The workplace often mimics trends and attitudes in the real world. People bring their different temperaments, talents and convictions into work with them.
When they conflict with another person’s, tempers could flare and if pushed, violence might result.
In 2009, there were an estimated 572,000 nonfatal violent crimes in the workplace, according to the Bureau of Justice Statistics’ National Crime Victimization Survey.
The Bureau of Labor Statistics’ Census of Fatal Occupational Injuries (CFOI) reports that between the years of 1992 and 2012 there were over 14,000 workplace homicides. That’s an average of 700 workplace murders per year!
A 2012 U.S. Bureau of Labor Statistics report shows violence was the cause of 17% of all U.S. work related deaths.
From these statistics, it’s safe to assume that businesses are not immune from the violence happening in our larger society.
While having a security guard from American Security Force onsite can often reduce bullying or workplace violence, a further step that businesses can take is addressing their culture. Part of that is taking on the long-standing attitude toward that witnesses have about reporting what they see.
In American culture, there is an unspoken rule going back to when we were children that you don’t report friends or co-workers to superiors if they are doing something wrong. Put plainly, you don’t “rat” on a friend.
This unspoken rule has allowed bullying and hidden workplace violence to go unpunished. Often times, business leaders will look the other way as long as nothing serious happens, excusing the behavior with platitudes such as, “Boys will be boys,” or, “That’s the way it’s always been here.”
Those attitudes only enable the wrongdoers, and breed complacency within the culture, giving the impression that nothing will change. The result is that good employees who have experienced bullying or violence leave. Those left behind are not the productive, caring employees that you truly want working for you. With this group, the opportunity for workplace violence increases.
Here’s an example video showing you how workplace violence can escalate:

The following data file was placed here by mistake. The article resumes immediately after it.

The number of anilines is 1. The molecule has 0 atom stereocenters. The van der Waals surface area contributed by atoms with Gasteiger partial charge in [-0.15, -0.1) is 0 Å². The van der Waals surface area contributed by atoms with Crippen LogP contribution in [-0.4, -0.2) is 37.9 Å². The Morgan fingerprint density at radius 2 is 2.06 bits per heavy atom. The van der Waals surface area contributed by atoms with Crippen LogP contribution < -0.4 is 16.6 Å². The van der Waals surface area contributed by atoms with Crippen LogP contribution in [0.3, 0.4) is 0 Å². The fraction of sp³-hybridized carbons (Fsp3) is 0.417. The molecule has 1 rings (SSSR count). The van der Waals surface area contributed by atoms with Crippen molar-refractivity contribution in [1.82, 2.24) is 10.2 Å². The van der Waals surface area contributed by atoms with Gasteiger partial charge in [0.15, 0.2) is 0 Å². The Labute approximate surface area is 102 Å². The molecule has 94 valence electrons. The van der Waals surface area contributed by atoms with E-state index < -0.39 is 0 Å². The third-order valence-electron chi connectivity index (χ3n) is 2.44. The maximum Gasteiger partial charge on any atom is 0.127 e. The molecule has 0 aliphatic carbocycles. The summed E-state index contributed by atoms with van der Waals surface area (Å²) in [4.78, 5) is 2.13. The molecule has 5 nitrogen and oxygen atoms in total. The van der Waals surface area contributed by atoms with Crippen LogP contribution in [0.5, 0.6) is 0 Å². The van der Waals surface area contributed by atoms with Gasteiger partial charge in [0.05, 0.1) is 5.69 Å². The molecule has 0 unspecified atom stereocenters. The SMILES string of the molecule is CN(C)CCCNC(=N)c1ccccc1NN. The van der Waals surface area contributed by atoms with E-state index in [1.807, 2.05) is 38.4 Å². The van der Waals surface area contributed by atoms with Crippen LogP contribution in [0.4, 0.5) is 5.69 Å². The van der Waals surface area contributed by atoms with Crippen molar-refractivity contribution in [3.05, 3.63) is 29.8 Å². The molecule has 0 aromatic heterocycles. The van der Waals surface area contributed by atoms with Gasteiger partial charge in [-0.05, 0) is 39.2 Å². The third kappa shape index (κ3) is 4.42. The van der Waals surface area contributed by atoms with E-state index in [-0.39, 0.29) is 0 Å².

When this is happening, a transformation in the corporate culture is needed. Your goal should be to have employees feel safe enough to report bad events to their superiors when they see them.
Changing corporate culture to minimize workplace violence
To achieve this transformation, a total evaluation of the culture is needed. Policies and practices need to be assessed. Those that support the goal of creating a safe, respective workplace should be kept or created. Those that don’t meet that goal need to be thrown out, or revamped.
A good rule thumb while going through this assessment is to remember that corporate culture that you’re trying to create comes first and should have primacy over policy. In other words, your policies must support the culture.
It is also a trial and error process. Managers might notice that day-to-day policies simply aren’t supporting the culture. If that is the case, senior management needs to be open to making policy changes that truly will transform the culture.
The U.S. Department of Labor has instituted a Workplace Violence Program that can be used as a guide to help your business identify strategies to transform your corporate culture. A safe, respective, workplace creates a workforce that is more loyal and productive. In the end, that means a more profitable business for you.
OSHA also has information to help employers to comply with the OSHA law at their website.
To learn more about keeping your workplace safe, visit our website at www.AmericanSecurityForce.com. You can also call us at 323-722-8585 to speak to one of our representatives.